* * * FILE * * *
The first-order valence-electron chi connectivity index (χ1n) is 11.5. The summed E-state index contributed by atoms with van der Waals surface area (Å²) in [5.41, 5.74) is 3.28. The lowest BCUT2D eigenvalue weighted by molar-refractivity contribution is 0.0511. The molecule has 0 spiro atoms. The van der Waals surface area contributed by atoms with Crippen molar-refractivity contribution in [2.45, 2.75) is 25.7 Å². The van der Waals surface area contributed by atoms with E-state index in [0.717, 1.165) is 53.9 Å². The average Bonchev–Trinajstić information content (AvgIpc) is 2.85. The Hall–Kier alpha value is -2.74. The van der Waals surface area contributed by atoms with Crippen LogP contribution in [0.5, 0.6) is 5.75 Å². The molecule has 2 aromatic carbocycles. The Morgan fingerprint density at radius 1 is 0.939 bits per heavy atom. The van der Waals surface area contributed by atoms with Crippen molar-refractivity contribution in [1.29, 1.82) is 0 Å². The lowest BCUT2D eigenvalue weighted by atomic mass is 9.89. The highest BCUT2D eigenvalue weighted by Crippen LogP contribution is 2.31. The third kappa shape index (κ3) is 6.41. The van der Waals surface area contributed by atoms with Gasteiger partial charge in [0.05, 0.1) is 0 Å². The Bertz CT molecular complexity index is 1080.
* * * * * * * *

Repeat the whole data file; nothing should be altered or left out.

The first-order valence-electron chi connectivity index (χ1n) is 11.5. The summed E-state index contributed by atoms with van der Waals surface area (Å²) in [5.41, 5.74) is 3.28. The lowest BCUT2D eigenvalue weighted by molar-refractivity contribution is 0.0511. The molecule has 0 spiro atoms. The van der Waals surface area contributed by atoms with Crippen molar-refractivity contribution in [2.45, 2.75) is 25.7 Å². The van der Waals surface area contributed by atoms with E-state index in [0.717, 1.165) is 53.9 Å². The average Bonchev–Trinajstić information content (AvgIpc) is 2.85. The Hall–Kier alpha value is -2.74. The van der Waals surface area contributed by atoms with Crippen LogP contribution in [0.5, 0.6) is 5.75 Å². The molecule has 2 aromatic carbocycles. The Morgan fingerprint density at radius 1 is 0.939 bits per heavy atom. The van der Waals surface area contributed by atoms with Crippen molar-refractivity contribution in [1.29, 1.82) is 0 Å². The lowest BCUT2D eigenvalue weighted by atomic mass is 9.89. The highest BCUT2D eigenvalue weighted by Crippen LogP contribution is 2.31. The third kappa shape index (κ3) is 6.41. The van der Waals surface area contributed by atoms with Gasteiger partial charge in [0.05, 0.1) is 0 Å². The Bertz CT molecular complexity index is 1080.